This post was originally published on Afro

By Micha Green

With the division and trials arising from the COVID-19 pandemic such as the masks and vaccine battles, as well as the continued discrimination and systemic racism that plagues the United States, it sometimes hard to remember or appreciate the beauty in humanity. Add on personal life crises and the natural challenges that come from human interactions, and people suddenly don’t seem all that great.

Nonetheless, despite the rudeness, selfishness and downright cruelty humanity can display, The Eternals tells a story that reminds us to appreciate the beauty in everyone’s unique nature. Making history with the first Black, deaf superhero, Lauren Ridloff, as well as an all-star cast of diverse, barrier-breaking actors, The Eternals reminds audiences that humans can also be loving, caring and make wonderful memories.

The Eternals comes from the mind and direction of Chloe Zhao, who swept the past Oscars with Nomadland, and the convoluted storyline shows that of a seasoned filmmaker. The script develops the backgrounds of each character, so much so that you end up investing in them all. All 11 Eternals are special in their own ways. 

With that said, this reporter attended the premiere of The Eternals at Angelika Pop-Up in the Union Market area of Northeast, D.C. The event was held in collaboration with nearby Gallaudet University,  and a student, Angelae Piña, interviewed actress Ridloff, who plays Makarri, a speedy, sassy superhero who is deaf. I’m admittedly a sucker for a good background, and I must admit Ridloff’s Q&A with Piña had me engaged in the movie before it ever started.

Having not been very exposed to watching interviews in sign language, I was intrigued and amazed watching the passion in conversation and taking in the  signs for various words as I read the subtitles and listened to the voiceover. As the Gallaudet President said, “Where else in the world can you have this experience?”

Ridloff shared how she manifested the role of Makarri a while back when doing an interview while she was on Broadway. The actress was in Children of a Lesser God in 2018. She said she was asked about a role she’d like to play in the future and she said a superhero. 

“I said I’d like to play a superhero and here I am playing a superhero,” Ridloff said. “You put it out there and you’re responsible for your words.”

Further, the conversation made clear how important Ridloff’s appearance was to deaf communities of color. 

“Deaf, BIPOC (Black, Indigenous, person of color) people- we need to have the right to claim space,” Ridloff said. She explained that while her appearance on screen is historic and monumental, Hollywood still needs more deaf people of color behind the scenes as well.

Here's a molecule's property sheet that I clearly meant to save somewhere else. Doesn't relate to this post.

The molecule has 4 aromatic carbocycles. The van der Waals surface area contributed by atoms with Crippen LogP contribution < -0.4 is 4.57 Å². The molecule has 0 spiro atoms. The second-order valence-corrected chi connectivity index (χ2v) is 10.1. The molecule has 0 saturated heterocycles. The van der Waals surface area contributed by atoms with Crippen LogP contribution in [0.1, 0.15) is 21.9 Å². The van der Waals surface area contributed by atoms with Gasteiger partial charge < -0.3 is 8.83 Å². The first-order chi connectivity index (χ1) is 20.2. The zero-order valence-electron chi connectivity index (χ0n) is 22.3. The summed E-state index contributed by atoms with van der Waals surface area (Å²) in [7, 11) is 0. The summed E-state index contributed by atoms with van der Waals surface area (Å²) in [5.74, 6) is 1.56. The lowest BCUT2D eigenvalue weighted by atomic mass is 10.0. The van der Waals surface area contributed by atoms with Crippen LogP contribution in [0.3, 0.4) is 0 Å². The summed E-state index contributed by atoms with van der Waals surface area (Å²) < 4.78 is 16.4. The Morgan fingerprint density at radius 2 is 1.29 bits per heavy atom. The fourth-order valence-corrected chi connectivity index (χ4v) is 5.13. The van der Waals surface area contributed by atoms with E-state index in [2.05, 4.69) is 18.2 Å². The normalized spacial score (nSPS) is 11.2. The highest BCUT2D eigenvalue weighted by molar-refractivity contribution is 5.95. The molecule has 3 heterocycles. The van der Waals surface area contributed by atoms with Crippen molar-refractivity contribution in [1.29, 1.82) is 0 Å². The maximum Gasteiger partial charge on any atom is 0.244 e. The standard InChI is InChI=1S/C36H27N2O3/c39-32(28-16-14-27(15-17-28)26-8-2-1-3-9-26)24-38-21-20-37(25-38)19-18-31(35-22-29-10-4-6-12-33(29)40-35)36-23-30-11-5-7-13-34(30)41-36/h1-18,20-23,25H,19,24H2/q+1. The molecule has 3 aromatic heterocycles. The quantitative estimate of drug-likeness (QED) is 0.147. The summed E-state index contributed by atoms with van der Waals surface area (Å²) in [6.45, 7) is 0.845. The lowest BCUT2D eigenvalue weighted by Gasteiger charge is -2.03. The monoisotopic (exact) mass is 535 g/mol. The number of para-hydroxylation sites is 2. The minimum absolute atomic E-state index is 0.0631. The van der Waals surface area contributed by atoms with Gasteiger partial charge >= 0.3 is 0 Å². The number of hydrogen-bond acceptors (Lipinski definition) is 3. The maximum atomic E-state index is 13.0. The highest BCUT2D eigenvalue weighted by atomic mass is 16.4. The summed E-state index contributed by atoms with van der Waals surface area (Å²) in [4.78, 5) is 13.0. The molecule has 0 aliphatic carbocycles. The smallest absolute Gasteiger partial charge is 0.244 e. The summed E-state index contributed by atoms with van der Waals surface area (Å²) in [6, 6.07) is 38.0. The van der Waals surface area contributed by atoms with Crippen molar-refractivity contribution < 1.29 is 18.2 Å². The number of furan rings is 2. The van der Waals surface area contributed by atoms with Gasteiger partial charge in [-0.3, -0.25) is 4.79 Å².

The actress also explained that from working on the film she learned all people have their own unique needs and that because of that, no one should ever be afraid to ask for things they need.

“Everybody has their own special needs,” she explained, whether from a specific kind of hair stylist, to a trailer for family members to help the actors’ mental health, to having two or more Sign Language interpreters on set.

Being the sucker for a good story that I am, I was already sucked into The Eternals before the film began having watched the heart-warming Q&A. However, the story in The Eternals did not disappoint.

The film features Ridloff, Salma Hayek, Angelina Jolie, Gemma Chan, Richard Madden, Kumail Nanjiani, Lia McHugh, Barry Keoghan, Don Lee and Brian Tyree Henry, who plays the first superhero to be depicted as gay in a Marvel film.

The all-star cast reminds audiences that everyone is unique in their own ways, there’s strength in diversity and beauty in this beast of a planet we call Earth and in the creatures we call humans.

Marvel films aren’t known for nor really meant for their strong, believable acting, so audiences shouldn’t go expecting that. But the storyline lends itself to audiences caring about each character and the performances are sincere, dedicated and interesting to watch on screen.

Admittedly, I’m not a Marvel aficionado, but the action scenes are throughout the film- from beginning to end- and remain engaging moment by moment. The Eternals are sent by the Celestials to fight the Deviants and ultimately learn they have an even bigger battle.

The conflict makes sense and is realistic. It’s not just watching superheroes with challenges- although with their special powers comes unique trials- but also how these gifted, strong individuals are inspired by life’s fragility and humanity.

Coming off of Zhao’s Nomadland reception, this reporter was expecting a well-directed, exciting narrative and that’s exactly what happened.

Having been excited by Ridloff and Henry’s historic roles, as the first deaf and gay superheroes, both of whom are Black, this reporter wished for more development of their characters- particularly that of Makarri’s (Ridloff). Henry’s character, Phastos, gets more of a development towards the middle and end of the film, but I did contend their historic roles could have had more of a highlight, but their stories and gifts are still uplifted and become critical to the Eternals’ mission.

Overall, The Eternals is an engaging film with a strong storyline. For more information and tickets visit:

The post The Eternals, historic diversity, in dark times reminds us the good in humanity appeared first on Afro.